The Configuration Issues reports "This host currently has no management network redundancy"

You will also notice there is also a yellow/orange warning triangle displayed on ALL the vSphere ESXi host servers in the vSphere Cluster.

 Warning trianles on hosts in vSphere Cluster
The only issue, is that the Warning triangle displayed in VMware vSphere vCenter can mask real warning events.

VMware vSphere HA will still function correctly, the configuration issue, is warning that there is only one physical network interface connected to the virtual vswitch which has the service console (ESX) or management network interface (ESXi) connected.

example vSwitch with single physical network interface vmnic0

 vSwitch example
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Expert Comment

by:*** Hopeleonie ***
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"Yes" vote above.
Your Tutorials helped me everytime!
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In vSphere 4 1 and 5.0, you can enable both Remote SSH and the ESXi Shell for management of hosts from the vSphere Client and from the Direct Console User Interface.

You may have noticed that on enabling both Remote SSH and the ESXi Shell for management of hosts from the vSphere Client and from the Direct Console User Interface that a Configuration Issues warning yellow box appears on the Summary page of the host ESXi server.

This Configuration Issues warning yellow box only appears when Remote SSH and/or ESXi shell has been enabled.

Configuration Issues, SSH and ESXi shell enabled
If you are also connected to a Windows vCenter Server using the vSphere Client, you will also notice there is also a yellow/orange warning triangle displayed on the host server.

vCenter Configuration Issue
There is no vSphere ESXi configuration issue, VMware vSphere Hypervisor (ESXi) and VMware vSphere vCenter server are indicating there is a possible security issue with your installation, you may not be aware that SSH and ESXi shell have been enabled.

VMware state[b] "This message is a proactive security measure designed to ensure that administrators are aware that remote access has been enabled for the server."[/b]

The only issue, is that the Warning triangle displayed in VMware vSphere vCenter can mask real warning events.

These configuration issues and warnings alert triangle, can be suppressed as follows

1. Connect to the VMware vSphere Hypervisor (ESXi) or VMware vSphere vCenter Server

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The original payload size or maximum transmission unit (MTU) of an ethernet frame is 1500 bytes. A jumbo frame has an ethernet frame size of 9000 bytes or over. Common Jumbo Frame sizes are 9000, 9216 bytes (example - HP switches).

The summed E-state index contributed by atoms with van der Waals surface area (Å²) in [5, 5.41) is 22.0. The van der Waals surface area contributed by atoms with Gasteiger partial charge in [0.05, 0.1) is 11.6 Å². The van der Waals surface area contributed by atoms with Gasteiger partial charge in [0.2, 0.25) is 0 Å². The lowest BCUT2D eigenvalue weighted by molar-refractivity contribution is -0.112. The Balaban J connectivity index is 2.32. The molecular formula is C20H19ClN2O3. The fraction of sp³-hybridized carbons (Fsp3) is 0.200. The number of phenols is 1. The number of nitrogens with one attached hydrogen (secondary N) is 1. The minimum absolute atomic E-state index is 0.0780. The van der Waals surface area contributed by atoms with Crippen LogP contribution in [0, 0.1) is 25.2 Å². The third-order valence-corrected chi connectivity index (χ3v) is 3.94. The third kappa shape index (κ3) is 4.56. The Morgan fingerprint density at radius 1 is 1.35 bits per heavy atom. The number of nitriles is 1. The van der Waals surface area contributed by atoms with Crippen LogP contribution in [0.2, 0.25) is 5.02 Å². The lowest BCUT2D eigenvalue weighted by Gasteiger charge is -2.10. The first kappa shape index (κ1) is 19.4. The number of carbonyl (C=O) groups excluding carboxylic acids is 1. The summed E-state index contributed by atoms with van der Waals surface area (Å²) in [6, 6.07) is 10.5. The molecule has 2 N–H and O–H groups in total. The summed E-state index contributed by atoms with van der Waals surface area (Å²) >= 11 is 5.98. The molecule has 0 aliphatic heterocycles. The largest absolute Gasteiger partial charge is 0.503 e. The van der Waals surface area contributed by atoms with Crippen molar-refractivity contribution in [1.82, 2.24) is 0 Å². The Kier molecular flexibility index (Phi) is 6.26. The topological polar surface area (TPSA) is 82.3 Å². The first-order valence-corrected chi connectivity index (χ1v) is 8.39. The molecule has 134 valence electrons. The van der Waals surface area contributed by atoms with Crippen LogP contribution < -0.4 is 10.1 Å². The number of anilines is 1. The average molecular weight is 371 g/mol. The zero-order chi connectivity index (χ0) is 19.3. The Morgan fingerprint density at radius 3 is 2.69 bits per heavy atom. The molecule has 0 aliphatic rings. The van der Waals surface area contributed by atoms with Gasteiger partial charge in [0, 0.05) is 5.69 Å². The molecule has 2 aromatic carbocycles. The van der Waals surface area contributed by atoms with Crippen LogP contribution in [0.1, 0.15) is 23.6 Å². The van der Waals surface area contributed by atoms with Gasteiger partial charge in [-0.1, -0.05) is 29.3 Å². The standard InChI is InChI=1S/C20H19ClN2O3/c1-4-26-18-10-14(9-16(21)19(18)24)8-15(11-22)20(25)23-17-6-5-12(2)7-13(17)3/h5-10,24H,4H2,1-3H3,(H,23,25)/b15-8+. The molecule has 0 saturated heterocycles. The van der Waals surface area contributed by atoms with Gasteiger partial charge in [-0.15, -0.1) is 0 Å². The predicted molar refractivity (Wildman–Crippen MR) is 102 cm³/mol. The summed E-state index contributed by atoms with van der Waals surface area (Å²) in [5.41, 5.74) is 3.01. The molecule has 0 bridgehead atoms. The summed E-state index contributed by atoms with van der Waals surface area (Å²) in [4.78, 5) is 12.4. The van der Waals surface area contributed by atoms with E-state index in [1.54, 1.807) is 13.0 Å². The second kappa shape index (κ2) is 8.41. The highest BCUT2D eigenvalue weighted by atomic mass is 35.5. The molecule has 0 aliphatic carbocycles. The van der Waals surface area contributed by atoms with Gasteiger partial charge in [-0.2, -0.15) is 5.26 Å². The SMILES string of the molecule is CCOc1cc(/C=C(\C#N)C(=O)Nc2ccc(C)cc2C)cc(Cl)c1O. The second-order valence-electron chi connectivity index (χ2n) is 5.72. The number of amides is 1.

Enabling Jumbo Frames may help reduce storage latency and increase storage throughput when used in conjunction with iSCSI or NFS storage network protocols with a VMware vSphere Hypervisor (ESXi 5.0) host server and a storage area network (SAN) or network attached storage (NAS) device.

Before enabling Jumbo Frames on an ESXi 5.0 server, check

(i) ensure the servers network interface card can support jumbo frames. Check with server or network manufacturer.
(ii) network switches support the use of jumbo frames, and enable jumbo frames on the network switches. Not all switches support the use of jumbo frames.
(iii) the SAN or NAS supports jumbo frames, and is enabled accordingly to manufacturers instructions.

The end to end network topology must support jumbo frames, otherwise ethernet frame packets will become fragmented, and performance will be degraded.

1. Connect to the VMware vSphere Hypervisor (ESXi 5.0) Server


Using the VMware vSphere Client, Login and Connect to the ESXi 5.0 server, using IP address or hostname of the ESXi 5.0 server, using root username and password credentials. If you have a VMware vSphere vCenter server, you could also specify IP address or hostname of the vCenter server.

Using the VMware vSphere Client, Login and Connect to the ESXi 5.0 server

2. Select the Configuration Tab


Once you are logged into and connected to the host ESXi 5.0 server, Select the
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Expert Comment

by:Sudeep Sharma
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Hi Andrew,

Would it be possible for you to post the article for changing the jumbo frames on vCenter 6 through web interface (not VMware client).

Thanks,
Sudeep
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by:Andrew Hancock (VMware vExpert / EE Fellow)
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@Sudeep Sharma

Thanks for your comments, in the future, but by the time I've written the article, you have worked out how to do it...

In the future, I intend, to redo all the articles from the Web Client, or ESXi Web Client in versions 6.5 or 7.0!
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VMware vCenter Converter Standalone 5.0 is a FREE tool available from VMware upon registration, the purpose of this software tool is to easily convert physical or virtual computers, images of computers to VMware virtual machines. Server and Workstation operating systems are supported in the conversion.

Download VMware vCenter Converter Standalone 5.0 here
VMware vCenter Converter Standalone 5.0 Documentation
VMware vCenter Converter Standalone 5.0 User Guide

In September 2011, VMware released version 5.0 of VMware vCenter Converter Standalone 5.0, with many new features including partition alignment important for aligning partitions correctly on storage array networks (SAN).